FIVE: I think I need to change my resume to remove my more senior experience – Do you know this is a firing offense? If you are not entirely honest, hide or misrepresent, you can be fired on the spot. Plus, these are lies you will have to maintain. Better to be honest and help the employer see that though you have had more senior responsibilities, there are still things you can learn and contribute that are unique. And this means including months and years of previous employment and date of college graduation.
SIX: The manager sees me as competition – Convey how you can make the manager look good. Ask what their priorities are, what their metrics for judging success in the role are and speak only to those. Mention your job is to make them look good and ask what being part of the team would mean. Be sure you are not conveying superiority or a condescending manner. Give examples without stating, “This is how I made my last manager look good.” Talk about the team success.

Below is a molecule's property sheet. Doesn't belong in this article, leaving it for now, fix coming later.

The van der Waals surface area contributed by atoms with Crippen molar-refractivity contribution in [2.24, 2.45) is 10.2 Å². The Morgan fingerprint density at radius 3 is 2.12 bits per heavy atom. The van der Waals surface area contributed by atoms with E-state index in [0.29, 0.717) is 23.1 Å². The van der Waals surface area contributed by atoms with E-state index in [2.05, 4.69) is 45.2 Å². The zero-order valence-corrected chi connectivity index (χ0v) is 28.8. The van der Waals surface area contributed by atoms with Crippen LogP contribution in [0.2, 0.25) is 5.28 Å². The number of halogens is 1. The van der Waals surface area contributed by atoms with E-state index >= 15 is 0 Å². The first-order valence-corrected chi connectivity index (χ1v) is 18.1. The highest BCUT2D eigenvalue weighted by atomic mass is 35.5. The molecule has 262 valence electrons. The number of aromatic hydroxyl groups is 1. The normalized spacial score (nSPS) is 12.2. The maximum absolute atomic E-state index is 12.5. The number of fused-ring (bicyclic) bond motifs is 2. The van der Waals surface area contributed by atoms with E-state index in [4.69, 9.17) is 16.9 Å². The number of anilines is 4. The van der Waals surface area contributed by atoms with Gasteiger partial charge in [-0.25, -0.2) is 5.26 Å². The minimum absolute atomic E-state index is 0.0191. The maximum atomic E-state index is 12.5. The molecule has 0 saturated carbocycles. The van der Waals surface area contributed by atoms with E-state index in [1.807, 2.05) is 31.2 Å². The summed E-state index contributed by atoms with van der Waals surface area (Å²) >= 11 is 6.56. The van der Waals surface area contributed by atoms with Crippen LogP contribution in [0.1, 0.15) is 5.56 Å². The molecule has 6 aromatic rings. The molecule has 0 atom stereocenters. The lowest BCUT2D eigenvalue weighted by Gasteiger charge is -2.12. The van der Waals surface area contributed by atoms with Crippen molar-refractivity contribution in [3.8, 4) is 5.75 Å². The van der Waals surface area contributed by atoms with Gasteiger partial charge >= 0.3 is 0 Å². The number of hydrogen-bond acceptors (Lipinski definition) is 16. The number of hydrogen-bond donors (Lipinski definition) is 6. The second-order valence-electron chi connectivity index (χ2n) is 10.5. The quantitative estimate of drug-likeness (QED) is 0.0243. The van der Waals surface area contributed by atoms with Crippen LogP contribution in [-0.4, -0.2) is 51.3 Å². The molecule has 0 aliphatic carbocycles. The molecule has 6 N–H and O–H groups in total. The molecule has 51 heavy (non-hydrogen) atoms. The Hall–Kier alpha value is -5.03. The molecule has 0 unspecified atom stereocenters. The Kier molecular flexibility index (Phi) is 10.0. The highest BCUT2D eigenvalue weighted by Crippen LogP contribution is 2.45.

Not sure how you are coming across? Invite a younger, trusted friend to interview you using a video recorder for later review. Dissect every part of the interview including attire, tone of voice and body language.
It is my experience that candidates often create their own issues by being patronizing, impatient, and dismissive or even conciliatory or apologetic. Be very critical of your interview style. Be self confident but not arrogant.
As an example: Never, ever say, “Oh, that’s easy, I solved that problem,” or similar responses that dismiss the importance and difficulty the interviewer tries to convey. For more information on how to convey your experience without sounding like you invented work, read, “You have an ugly baby” in “Job Search Debugged.”
Read previous articles on age on this thread. For general career advice for executives and technology professionals, use the links on the right side of this page.
Listen to a podcast for tips and ideas on how to manage your job search to avoid the pitfalls of ageism.
Rita Ashley is a career and job search coach for executives. In the last two years 98% of my clients achieved their goals within six months. Is it your turn? Contact me directly to discuss a customized solution.